They're less than a year apart in age, similar in size, both shoot right-handed and possess similar, but not identical, skills. Right now, they are chasing the same thing.
Assuming the Penguins plan on opening the season with seven defensemen, they will have to decide in the next few days whether the final spot will go to Nate Guenin or Deryk Engelland.
Guenin appears to be slightly ahead, but there is one more preseason game -- tomorrow at Detroit -- and a couple more practices before rosters have to be set Wednesday.
Those two became the front-runners to make the club when they survived a big round of roster cuts this week and another top contender, Ben Lovejoy, learned his shoulder injury could keep him out for weeks.
"I knew coming in there was an opening for the seventh spot, and there's a couple guys competing for it," Guenin said yesterday after practice at Southpointe. "As a player, all you can ask for is an opportunity."
Guenin, 26, signed with the Penguins in the summer after playing 12 games over the past three seasons with Philadelphia. The 6-foot-2, 210-pounder grew up in Hopewell and played youth hockey for the Pittsburgh Hornets before playing four seasons at Ohio State.
"For this chance to be with this organization, with the history and it being a first-class organization, that would be great," Guenin said. "For it to be your hometown, that would just be icing on the cake."
Guenin and Engelland are defensive defensemen -- "I don't want the puck; just get it to the forwards and let them go," Engelland said. Guenin is known more for being positionally strong and blocking shots, while Engelland is a more physically tough player who will fight, as he did in the Penguins' preseason opener when he dropped Columbus' Doug Lynch with a series of rights.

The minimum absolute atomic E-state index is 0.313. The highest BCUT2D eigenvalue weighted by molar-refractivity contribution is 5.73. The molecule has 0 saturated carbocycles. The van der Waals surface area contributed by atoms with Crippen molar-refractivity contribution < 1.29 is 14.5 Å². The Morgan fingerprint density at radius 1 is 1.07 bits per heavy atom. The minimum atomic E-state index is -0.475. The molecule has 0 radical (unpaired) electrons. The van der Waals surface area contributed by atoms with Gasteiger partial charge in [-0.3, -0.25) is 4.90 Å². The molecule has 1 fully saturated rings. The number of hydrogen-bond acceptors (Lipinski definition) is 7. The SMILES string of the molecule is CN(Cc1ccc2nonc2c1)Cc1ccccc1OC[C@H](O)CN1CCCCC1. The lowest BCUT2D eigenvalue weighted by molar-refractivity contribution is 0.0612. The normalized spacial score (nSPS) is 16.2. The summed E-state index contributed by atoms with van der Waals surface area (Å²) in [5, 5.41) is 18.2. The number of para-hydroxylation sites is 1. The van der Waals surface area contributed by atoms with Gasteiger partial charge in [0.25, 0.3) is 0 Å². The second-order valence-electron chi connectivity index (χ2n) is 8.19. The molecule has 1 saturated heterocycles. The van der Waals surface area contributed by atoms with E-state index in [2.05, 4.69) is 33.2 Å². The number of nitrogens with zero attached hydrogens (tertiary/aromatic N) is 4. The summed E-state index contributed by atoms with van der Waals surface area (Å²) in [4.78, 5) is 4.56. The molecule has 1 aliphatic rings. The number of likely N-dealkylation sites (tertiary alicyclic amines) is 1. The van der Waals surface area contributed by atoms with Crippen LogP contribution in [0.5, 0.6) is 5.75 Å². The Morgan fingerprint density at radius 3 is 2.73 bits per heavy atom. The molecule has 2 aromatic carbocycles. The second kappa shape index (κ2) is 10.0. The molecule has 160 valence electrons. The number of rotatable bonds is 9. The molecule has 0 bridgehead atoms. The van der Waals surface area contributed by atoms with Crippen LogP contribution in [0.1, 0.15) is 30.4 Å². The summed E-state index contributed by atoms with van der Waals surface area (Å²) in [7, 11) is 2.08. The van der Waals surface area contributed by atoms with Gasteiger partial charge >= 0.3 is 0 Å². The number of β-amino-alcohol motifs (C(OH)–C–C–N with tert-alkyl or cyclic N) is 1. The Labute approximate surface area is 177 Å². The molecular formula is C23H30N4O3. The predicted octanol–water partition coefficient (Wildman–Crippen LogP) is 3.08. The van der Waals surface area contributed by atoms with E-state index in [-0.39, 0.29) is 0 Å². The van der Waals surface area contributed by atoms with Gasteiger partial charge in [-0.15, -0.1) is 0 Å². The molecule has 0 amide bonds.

Guenin has 1 goal, 3 blocked shots, 9 hits and a plus-minus rating of plus-1 in three preseason games. Engelland also has played in three games and has 5 hits, 2 blocked shots and is minus-2.
Engelland and Penguins coach Dan Bylsma, who coached Engelland with the club's American Hockey League affiliate, Wilkes-Barre/Scranton, remember game-planning especially for Guenin when he was with Hershey of the AHL.
"We had to put some systems in just around him," Engelland said.
Guenin wants to continue to be such a pest.
"Every game I want to take the body and block shots and compete," Guenin said. "We have a great group of forwards here [in Pittsburgh], so move the puck up to them. My game's pretty simple -- be really tough to play against."
While Guenin took the college route, Engelland, 27, played four years of junior hockey with Moose Jaw, then worked his way up through the ECHL and AHL. The 6-foot-2, 202-pounder has not played in the NHL.
"Just to get this far is a great accomplishment for myself," said Engelland, who knew what to expect at training camp because the Penguins and Wilkes-Barre use the same system.
"It definitely is an advantage," he said.
Engelland and Guenin watched the Penguins' moves this summer and knew that, even coming off a Stanley Cup championship, there was an opening they could chase.
"I saw that, and I liked my chances," Engelland said. "I gave a little extra push over the summer with training."
NOTES -- As expected, center Sidney Crosby skipped practice after he left in the first period of Thursday's preseason game at Columbus because of a sore groin. ... Goaltender Brent Johnson, who left Tuesday's game at Toronto because of a knee injury, practiced.
Shelly Anderson can be reached at email@example.com or 412-263-1721.